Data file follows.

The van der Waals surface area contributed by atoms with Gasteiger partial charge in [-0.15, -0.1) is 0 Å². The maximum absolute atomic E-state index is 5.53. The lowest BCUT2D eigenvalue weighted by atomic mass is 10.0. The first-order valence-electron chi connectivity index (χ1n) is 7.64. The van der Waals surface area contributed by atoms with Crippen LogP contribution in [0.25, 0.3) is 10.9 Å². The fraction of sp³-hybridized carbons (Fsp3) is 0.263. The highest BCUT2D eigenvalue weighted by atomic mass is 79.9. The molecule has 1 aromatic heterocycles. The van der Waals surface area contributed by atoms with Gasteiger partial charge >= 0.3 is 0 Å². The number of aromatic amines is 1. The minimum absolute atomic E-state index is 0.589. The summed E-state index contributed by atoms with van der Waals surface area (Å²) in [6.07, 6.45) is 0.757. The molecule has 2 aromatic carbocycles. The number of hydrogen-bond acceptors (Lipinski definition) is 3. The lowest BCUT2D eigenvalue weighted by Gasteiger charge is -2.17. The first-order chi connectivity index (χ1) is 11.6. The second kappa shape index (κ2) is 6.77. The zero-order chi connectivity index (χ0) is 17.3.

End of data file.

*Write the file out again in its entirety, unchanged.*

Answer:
The van der Waals surface area contributed by atoms with Gasteiger partial charge in [-0.15, -0.1) is 0 Å². The maximum absolute atomic E-state index is 5.53. The lowest BCUT2D eigenvalue weighted by atomic mass is 10.0. The first-order valence-electron chi connectivity index (χ1n) is 7.64. The van der Waals surface area contributed by atoms with Crippen LogP contribution in [0.25, 0.3) is 10.9 Å². The fraction of sp³-hybridized carbons (Fsp3) is 0.263. The highest BCUT2D eigenvalue weighted by atomic mass is 79.9. The molecule has 1 aromatic heterocycles. The van der Waals surface area contributed by atoms with Gasteiger partial charge >= 0.3 is 0 Å². The number of aromatic amines is 1. The minimum absolute atomic E-state index is 0.589. The summed E-state index contributed by atoms with van der Waals surface area (Å²) in [6.07, 6.45) is 0.757. The molecule has 2 aromatic carbocycles. The number of hydrogen-bond acceptors (Lipinski definition) is 3. The lowest BCUT2D eigenvalue weighted by Gasteiger charge is -2.17. The first-order chi connectivity index (χ1) is 11.6. The second kappa shape index (κ2) is 6.77. The zero-order chi connectivity index (χ0) is 17.3.